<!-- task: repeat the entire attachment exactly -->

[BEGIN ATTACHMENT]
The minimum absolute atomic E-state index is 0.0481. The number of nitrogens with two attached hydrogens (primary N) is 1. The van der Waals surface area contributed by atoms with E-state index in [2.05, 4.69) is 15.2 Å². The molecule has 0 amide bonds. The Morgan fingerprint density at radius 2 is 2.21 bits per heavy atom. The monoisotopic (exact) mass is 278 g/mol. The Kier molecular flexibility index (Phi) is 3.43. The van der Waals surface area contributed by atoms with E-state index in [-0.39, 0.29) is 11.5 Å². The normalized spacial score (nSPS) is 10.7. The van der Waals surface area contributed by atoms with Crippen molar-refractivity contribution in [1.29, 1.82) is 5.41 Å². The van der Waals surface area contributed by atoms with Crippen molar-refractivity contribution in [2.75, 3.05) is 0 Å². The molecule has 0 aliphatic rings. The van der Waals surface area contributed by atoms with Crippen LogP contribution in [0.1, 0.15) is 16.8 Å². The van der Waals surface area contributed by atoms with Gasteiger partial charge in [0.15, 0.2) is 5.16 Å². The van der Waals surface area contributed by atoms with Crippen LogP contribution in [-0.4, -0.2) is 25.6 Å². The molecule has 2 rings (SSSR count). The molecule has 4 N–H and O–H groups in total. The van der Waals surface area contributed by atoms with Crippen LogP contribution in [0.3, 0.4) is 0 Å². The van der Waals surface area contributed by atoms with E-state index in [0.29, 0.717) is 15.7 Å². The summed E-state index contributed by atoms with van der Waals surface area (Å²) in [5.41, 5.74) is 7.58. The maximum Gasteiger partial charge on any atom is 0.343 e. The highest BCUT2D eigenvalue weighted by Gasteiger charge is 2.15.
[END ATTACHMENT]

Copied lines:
The minimum absolute atomic E-state index is 0.0481. The number of nitrogens with two attached hydrogens (primary N) is 1. The van der Waals surface area contributed by atoms with E-state index in [2.05, 4.69) is 15.2 Å². The molecule has 0 amide bonds. The Morgan fingerprint density at radius 2 is 2.21 bits per heavy atom. The monoisotopic (exact) mass is 278 g/mol. The Kier molecular flexibility index (Phi) is 3.43. The van der Waals surface area contributed by atoms with E-state index in [-0.39, 0.29) is 11.5 Å². The normalized spacial score (nSPS) is 10.7. The van der Waals surface area contributed by atoms with Crippen molar-refractivity contribution in [1.29, 1.82) is 5.41 Å². The van der Waals surface area contributed by atoms with Crippen molar-refractivity contribution in [2.75, 3.05) is 0 Å². The molecule has 0 aliphatic rings. The van der Waals surface area contributed by atoms with Crippen LogP contribution in [0.1, 0.15) is 16.8 Å². The van der Waals surface area contributed by atoms with Gasteiger partial charge in [0.15, 0.2) is 5.16 Å². The van der Waals surface area contributed by atoms with Crippen LogP contribution in [-0.4, -0.2) is 25.6 Å². The molecule has 2 rings (SSSR count). The molecule has 4 N–H and O–H groups in total. The van der Waals surface area contributed by atoms with Crippen LogP contribution in [0.3, 0.4) is 0 Å². The van der Waals surface area contributed by atoms with E-state index in [0.29, 0.717) is 15.7 Å². The summed E-state index contributed by atoms with van der Waals surface area (Å²) in [5.41, 5.74) is 7.58. The maximum Gasteiger partial charge on any atom is 0.343 e. The highest BCUT2D eigenvalue weighted by Gasteiger charge is 2.15.